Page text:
For the first time, astronomers have observed a star heating and then cooling as it is kicked back to an earlier phase of stellar evolution.
SAO 244567 is the central star of the Stingray Nebula, located 2,700 light-years from Earth. Using the Hubble Space Telescope, astronomers watched SAO 244567 become ever hotter between 1971 and 2002, doubling its temperature.
Now, astronomers have seen that the star has begun to cool and expand. They suspect that SAO 244567 has undergone a helium-shell flash event, in which helium ignites outside a star’s core. “The release of nuclear energy by the flash forces the already very compact star to expand back to giant dimensions — the born-again scenario,” Nicole Reindl of the University of Leicester, UK, said in a statement.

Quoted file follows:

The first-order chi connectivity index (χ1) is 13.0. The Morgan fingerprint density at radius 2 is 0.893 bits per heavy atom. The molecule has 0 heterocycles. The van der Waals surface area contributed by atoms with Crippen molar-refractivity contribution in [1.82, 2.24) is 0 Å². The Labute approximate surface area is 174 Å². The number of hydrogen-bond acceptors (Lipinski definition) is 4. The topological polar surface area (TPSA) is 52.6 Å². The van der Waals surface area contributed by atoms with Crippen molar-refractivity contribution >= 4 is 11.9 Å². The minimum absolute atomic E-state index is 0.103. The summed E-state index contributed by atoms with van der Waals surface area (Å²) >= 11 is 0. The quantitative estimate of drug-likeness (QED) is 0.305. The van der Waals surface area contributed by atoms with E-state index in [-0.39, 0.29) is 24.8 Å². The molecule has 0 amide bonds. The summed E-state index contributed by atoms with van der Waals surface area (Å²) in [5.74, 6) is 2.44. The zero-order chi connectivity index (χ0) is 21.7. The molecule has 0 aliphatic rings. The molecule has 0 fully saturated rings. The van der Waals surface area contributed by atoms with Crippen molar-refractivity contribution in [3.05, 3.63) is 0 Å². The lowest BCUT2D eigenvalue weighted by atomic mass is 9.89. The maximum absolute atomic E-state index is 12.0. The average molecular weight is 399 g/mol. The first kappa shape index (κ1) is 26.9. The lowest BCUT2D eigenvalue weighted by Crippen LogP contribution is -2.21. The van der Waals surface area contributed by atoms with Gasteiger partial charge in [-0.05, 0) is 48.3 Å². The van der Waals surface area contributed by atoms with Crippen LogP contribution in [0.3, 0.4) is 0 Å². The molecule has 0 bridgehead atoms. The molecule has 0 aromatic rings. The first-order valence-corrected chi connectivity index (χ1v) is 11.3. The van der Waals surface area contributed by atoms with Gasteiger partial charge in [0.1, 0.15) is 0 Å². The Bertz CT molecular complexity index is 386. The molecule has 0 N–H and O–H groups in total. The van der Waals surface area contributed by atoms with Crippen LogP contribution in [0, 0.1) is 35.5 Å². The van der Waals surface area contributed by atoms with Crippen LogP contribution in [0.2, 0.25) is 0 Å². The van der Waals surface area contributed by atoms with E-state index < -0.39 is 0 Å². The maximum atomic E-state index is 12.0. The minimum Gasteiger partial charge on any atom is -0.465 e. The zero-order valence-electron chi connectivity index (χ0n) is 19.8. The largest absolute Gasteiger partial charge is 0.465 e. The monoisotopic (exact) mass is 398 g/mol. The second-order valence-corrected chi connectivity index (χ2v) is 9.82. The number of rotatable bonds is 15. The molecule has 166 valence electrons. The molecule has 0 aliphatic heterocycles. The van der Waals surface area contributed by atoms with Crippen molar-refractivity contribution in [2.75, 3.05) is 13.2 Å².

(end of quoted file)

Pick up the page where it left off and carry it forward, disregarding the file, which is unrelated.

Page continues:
Over several hundred years, the star will continue to swell and return from blue-white to orange in color. SAO 244567’s rebirth offers a rare chance to witness stellar evolution in real time, coauthor Reindl and her colleagues wrote in Monthly Notices of the Royal Astronomical Society.